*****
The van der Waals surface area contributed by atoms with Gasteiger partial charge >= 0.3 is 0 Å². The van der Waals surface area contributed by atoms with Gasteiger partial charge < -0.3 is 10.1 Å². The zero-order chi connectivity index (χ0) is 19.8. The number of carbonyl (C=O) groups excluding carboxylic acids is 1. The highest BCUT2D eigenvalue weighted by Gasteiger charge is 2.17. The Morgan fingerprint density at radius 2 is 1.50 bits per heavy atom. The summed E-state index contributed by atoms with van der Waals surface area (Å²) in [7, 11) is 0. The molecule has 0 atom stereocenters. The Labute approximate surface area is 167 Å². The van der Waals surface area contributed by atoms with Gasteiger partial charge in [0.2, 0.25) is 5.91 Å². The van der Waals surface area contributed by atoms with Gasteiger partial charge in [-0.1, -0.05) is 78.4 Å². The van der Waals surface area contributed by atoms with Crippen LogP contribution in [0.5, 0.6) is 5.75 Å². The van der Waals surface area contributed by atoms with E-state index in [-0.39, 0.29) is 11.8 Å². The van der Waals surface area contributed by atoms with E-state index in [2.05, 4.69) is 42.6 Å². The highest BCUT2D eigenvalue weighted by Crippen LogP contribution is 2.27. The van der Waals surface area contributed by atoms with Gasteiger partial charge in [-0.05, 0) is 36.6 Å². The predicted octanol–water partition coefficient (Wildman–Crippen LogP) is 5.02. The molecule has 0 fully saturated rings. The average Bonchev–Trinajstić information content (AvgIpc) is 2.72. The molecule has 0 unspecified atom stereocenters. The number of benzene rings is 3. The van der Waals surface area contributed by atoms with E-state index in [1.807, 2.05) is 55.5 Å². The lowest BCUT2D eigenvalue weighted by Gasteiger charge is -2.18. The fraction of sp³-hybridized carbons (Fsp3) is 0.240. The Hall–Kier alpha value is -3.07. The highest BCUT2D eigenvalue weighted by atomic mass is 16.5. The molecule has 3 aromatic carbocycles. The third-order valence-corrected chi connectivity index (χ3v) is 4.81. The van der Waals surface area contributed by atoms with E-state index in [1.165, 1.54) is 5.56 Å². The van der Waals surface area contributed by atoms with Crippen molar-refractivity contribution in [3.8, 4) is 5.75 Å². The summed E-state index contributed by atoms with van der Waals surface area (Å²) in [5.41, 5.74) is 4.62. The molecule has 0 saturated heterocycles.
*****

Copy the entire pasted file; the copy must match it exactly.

The van der Waals surface area contributed by atoms with Gasteiger partial charge >= 0.3 is 0 Å². The van der Waals surface area contributed by atoms with Gasteiger partial charge < -0.3 is 10.1 Å². The zero-order chi connectivity index (χ0) is 19.8. The number of carbonyl (C=O) groups excluding carboxylic acids is 1. The highest BCUT2D eigenvalue weighted by Gasteiger charge is 2.17. The Morgan fingerprint density at radius 2 is 1.50 bits per heavy atom. The summed E-state index contributed by atoms with van der Waals surface area (Å²) in [7, 11) is 0. The molecule has 0 atom stereocenters. The Labute approximate surface area is 167 Å². The van der Waals surface area contributed by atoms with Gasteiger partial charge in [0.2, 0.25) is 5.91 Å². The van der Waals surface area contributed by atoms with Gasteiger partial charge in [-0.1, -0.05) is 78.4 Å². The van der Waals surface area contributed by atoms with Crippen LogP contribution in [0.5, 0.6) is 5.75 Å². The van der Waals surface area contributed by atoms with E-state index in [-0.39, 0.29) is 11.8 Å². The van der Waals surface area contributed by atoms with E-state index in [2.05, 4.69) is 42.6 Å². The highest BCUT2D eigenvalue weighted by Crippen LogP contribution is 2.27. The van der Waals surface area contributed by atoms with Gasteiger partial charge in [-0.05, 0) is 36.6 Å². The predicted octanol–water partition coefficient (Wildman–Crippen LogP) is 5.02. The molecule has 0 fully saturated rings. The average Bonchev–Trinajstić information content (AvgIpc) is 2.72. The molecule has 0 unspecified atom stereocenters. The number of benzene rings is 3. The van der Waals surface area contributed by atoms with E-state index in [1.807, 2.05) is 55.5 Å². The lowest BCUT2D eigenvalue weighted by Gasteiger charge is -2.18. The fraction of sp³-hybridized carbons (Fsp3) is 0.240. The Hall–Kier alpha value is -3.07. The highest BCUT2D eigenvalue weighted by atomic mass is 16.5. The molecule has 3 aromatic carbocycles. The third-order valence-corrected chi connectivity index (χ3v) is 4.81. The van der Waals surface area contributed by atoms with E-state index in [1.165, 1.54) is 5.56 Å². The van der Waals surface area contributed by atoms with Crippen molar-refractivity contribution in [3.8, 4) is 5.75 Å². The summed E-state index contributed by atoms with van der Waals surface area (Å²) in [5.41, 5.74) is 4.62. The molecule has 0 saturated heterocycles.